Mongryong marries the beautiful Chunhyang without telling his father, the Governor of Namwon. When his father is transferred to Seoul, Mongryong has to leave Chunhyang and finish his exams.... See full summary »
A historical drama that incorporates real footage from the 1983 KBS campaign to reunite families divided by the Korean War with the fictional story of Hwa-yeong, a woman who leaves her ... See full summary »
Low-ranking civil servant Pil Yong (Park Joong Hoon) has things hard looking after his disabled wife(Ye Ji Won). He takes charge of a hanji project in hopes it will bring him a promotion. ... See full summary »
BEST ACTRESS WINNER AT VENICE FILM FESTIVAL !! Shin, a nobleman, had been trying to conceive a male heir to pass his family name. Unable to provide a male heir, Shin's wife gives her ... See full summary »
The first chapter of the the General's Son trilogy follows Kim Du-Han's childhood, from the loss of his mother at age 8, to his rise as a gang leader who protects local vendors from expanding Yakuza forces in Japanese occupied Korea.
Is the exorcism over?
I have learned many things while watching your exorcism. Even the living are being treated so trivially, but you respect the dead with your whole heart. It feels like I was watching the world we had lost.
Exorcism is for the living. To relieve their lamentation.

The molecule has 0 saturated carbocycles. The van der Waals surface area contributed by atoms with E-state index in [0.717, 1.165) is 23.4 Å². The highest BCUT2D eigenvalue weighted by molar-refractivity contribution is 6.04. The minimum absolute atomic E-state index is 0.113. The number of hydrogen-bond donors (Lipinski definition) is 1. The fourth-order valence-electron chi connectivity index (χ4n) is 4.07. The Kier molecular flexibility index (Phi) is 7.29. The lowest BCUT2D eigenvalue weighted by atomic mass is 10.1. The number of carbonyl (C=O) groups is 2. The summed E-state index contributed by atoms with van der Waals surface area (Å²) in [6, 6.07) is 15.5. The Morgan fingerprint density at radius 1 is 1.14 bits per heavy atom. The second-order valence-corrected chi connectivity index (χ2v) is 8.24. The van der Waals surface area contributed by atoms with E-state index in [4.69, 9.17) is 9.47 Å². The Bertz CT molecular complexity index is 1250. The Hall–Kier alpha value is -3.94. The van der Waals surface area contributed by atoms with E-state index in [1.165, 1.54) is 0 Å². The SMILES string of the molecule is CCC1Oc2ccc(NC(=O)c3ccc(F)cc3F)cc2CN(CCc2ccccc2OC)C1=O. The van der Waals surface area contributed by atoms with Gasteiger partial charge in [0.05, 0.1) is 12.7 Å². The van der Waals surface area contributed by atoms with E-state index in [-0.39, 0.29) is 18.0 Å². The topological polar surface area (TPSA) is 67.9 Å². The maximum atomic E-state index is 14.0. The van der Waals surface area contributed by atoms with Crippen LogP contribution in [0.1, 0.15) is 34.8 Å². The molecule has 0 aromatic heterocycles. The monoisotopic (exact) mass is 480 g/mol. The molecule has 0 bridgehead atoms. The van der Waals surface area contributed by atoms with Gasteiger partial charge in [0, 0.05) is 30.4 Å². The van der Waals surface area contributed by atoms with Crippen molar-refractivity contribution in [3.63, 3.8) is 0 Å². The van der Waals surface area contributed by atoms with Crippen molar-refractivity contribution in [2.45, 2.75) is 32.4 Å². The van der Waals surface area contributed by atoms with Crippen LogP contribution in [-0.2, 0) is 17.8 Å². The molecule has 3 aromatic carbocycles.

The lamentation of the living... then you must have a lot of work to do here.
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This Korean drama is set in a period of Korean schism, approximately 1948, when political forces both within and without are rending the country in two. Just as the Communists begin to seize vital centers to begin their expansion, the United States covertly supports militias standing at the opposite of the political spectrum; the result is a tug of war that leaves thousands of innocents dead. The conflict is dramatized in the relationship between two brothers, one who tries to liberate land for the peasants, the other a functionary of the military. While destitute farmers are lulled into pipe-dreams by leftists, this affiliation becomes their very ruin, and the conflict soon slips well out of control of either side. Although strongly political, this film remains remarkably low-key -- at times almost anti-dramatic. Taebek Mountains seems to be aiming for a certain clear-headed honesty amidst the slogans and propaganda. It also reaffirms the South Korean film industry's willingness to deal with old wounds in a manner that's cinematic and instructive. It's well worth your attention.
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